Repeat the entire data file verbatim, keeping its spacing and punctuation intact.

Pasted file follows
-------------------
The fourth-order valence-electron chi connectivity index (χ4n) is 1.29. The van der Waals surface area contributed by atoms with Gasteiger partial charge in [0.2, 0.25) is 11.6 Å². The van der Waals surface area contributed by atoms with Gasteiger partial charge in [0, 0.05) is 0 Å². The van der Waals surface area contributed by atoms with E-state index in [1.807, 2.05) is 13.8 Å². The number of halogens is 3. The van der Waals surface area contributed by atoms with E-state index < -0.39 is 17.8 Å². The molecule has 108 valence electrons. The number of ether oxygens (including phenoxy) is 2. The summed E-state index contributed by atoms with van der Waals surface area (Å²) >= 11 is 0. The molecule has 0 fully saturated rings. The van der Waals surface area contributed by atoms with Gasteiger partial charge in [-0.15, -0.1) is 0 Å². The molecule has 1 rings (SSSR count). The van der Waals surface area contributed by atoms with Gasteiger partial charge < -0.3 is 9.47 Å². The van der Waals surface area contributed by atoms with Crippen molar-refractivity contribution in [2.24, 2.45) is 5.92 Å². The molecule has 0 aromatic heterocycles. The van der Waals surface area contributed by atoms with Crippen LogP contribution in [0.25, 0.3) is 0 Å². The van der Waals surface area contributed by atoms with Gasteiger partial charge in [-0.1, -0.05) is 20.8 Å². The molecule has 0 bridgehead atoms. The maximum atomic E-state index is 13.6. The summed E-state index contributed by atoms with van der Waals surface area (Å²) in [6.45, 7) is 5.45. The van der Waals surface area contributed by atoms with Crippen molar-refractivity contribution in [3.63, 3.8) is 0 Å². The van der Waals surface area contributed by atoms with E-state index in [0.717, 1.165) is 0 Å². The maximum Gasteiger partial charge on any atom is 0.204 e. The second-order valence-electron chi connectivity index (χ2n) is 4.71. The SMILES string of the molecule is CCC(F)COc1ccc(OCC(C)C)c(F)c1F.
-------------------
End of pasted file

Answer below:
The fourth-order valence-electron chi connectivity index (χ4n) is 1.29. The van der Waals surface area contributed by atoms with Gasteiger partial charge in [0.2, 0.25) is 11.6 Å². The van der Waals surface area contributed by atoms with Gasteiger partial charge in [0, 0.05) is 0 Å². The van der Waals surface area contributed by atoms with E-state index in [1.807, 2.05) is 13.8 Å². The number of halogens is 3. The van der Waals surface area contributed by atoms with E-state index < -0.39 is 17.8 Å². The molecule has 108 valence electrons. The number of ether oxygens (including phenoxy) is 2. The summed E-state index contributed by atoms with van der Waals surface area (Å²) >= 11 is 0. The molecule has 0 fully saturated rings. The van der Waals surface area contributed by atoms with Gasteiger partial charge in [-0.15, -0.1) is 0 Å². The molecule has 1 rings (SSSR count). The van der Waals surface area contributed by atoms with Gasteiger partial charge < -0.3 is 9.47 Å². The van der Waals surface area contributed by atoms with Crippen molar-refractivity contribution in [2.24, 2.45) is 5.92 Å². The molecule has 0 aromatic heterocycles. The van der Waals surface area contributed by atoms with Crippen LogP contribution in [0.25, 0.3) is 0 Å². The van der Waals surface area contributed by atoms with Gasteiger partial charge in [-0.1, -0.05) is 20.8 Å². The molecule has 0 bridgehead atoms. The maximum atomic E-state index is 13.6. The summed E-state index contributed by atoms with van der Waals surface area (Å²) in [6.45, 7) is 5.45. The van der Waals surface area contributed by atoms with Crippen molar-refractivity contribution in [3.63, 3.8) is 0 Å². The van der Waals surface area contributed by atoms with E-state index in [0.717, 1.165) is 0 Å². The maximum Gasteiger partial charge on any atom is 0.204 e. The second-order valence-electron chi connectivity index (χ2n) is 4.71. The SMILES string of the molecule is CCC(F)COc1ccc(OCC(C)C)c(F)c1F.